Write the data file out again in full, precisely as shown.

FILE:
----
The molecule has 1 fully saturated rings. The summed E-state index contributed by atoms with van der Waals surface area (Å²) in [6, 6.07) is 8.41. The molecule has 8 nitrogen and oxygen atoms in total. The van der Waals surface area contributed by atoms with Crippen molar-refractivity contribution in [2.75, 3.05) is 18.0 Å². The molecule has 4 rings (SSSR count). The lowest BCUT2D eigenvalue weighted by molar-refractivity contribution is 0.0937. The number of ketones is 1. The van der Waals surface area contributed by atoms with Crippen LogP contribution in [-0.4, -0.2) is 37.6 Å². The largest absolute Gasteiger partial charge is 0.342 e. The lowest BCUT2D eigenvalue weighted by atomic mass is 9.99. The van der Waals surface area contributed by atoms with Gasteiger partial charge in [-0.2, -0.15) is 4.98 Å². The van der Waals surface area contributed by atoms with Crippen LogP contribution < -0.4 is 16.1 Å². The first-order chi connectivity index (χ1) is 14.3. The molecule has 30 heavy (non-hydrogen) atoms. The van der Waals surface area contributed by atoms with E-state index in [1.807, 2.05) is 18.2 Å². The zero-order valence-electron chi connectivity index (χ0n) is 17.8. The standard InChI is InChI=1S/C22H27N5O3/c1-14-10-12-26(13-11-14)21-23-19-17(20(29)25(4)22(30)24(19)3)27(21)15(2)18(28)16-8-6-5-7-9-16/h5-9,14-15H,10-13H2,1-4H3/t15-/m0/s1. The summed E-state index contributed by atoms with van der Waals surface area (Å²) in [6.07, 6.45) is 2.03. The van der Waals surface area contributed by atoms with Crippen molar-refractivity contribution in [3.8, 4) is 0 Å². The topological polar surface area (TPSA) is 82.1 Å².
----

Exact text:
The molecule has 1 fully saturated rings. The summed E-state index contributed by atoms with van der Waals surface area (Å²) in [6, 6.07) is 8.41. The molecule has 8 nitrogen and oxygen atoms in total. The van der Waals surface area contributed by atoms with Crippen molar-refractivity contribution in [2.75, 3.05) is 18.0 Å². The molecule has 4 rings (SSSR count). The lowest BCUT2D eigenvalue weighted by molar-refractivity contribution is 0.0937. The number of ketones is 1. The van der Waals surface area contributed by atoms with Crippen LogP contribution in [-0.4, -0.2) is 37.6 Å². The largest absolute Gasteiger partial charge is 0.342 e. The lowest BCUT2D eigenvalue weighted by atomic mass is 9.99. The van der Waals surface area contributed by atoms with Gasteiger partial charge in [-0.2, -0.15) is 4.98 Å². The van der Waals surface area contributed by atoms with Crippen LogP contribution < -0.4 is 16.1 Å². The first-order chi connectivity index (χ1) is 14.3. The molecule has 30 heavy (non-hydrogen) atoms. The van der Waals surface area contributed by atoms with E-state index in [1.807, 2.05) is 18.2 Å². The zero-order valence-electron chi connectivity index (χ0n) is 17.8. The standard InChI is InChI=1S/C22H27N5O3/c1-14-10-12-26(13-11-14)21-23-19-17(20(29)25(4)22(30)24(19)3)27(21)15(2)18(28)16-8-6-5-7-9-16/h5-9,14-15H,10-13H2,1-4H3/t15-/m0/s1. The summed E-state index contributed by atoms with van der Waals surface area (Å²) in [6.07, 6.45) is 2.03. The van der Waals surface area contributed by atoms with Crippen molar-refractivity contribution in [3.8, 4) is 0 Å². The topological polar surface area (TPSA) is 82.1 Å².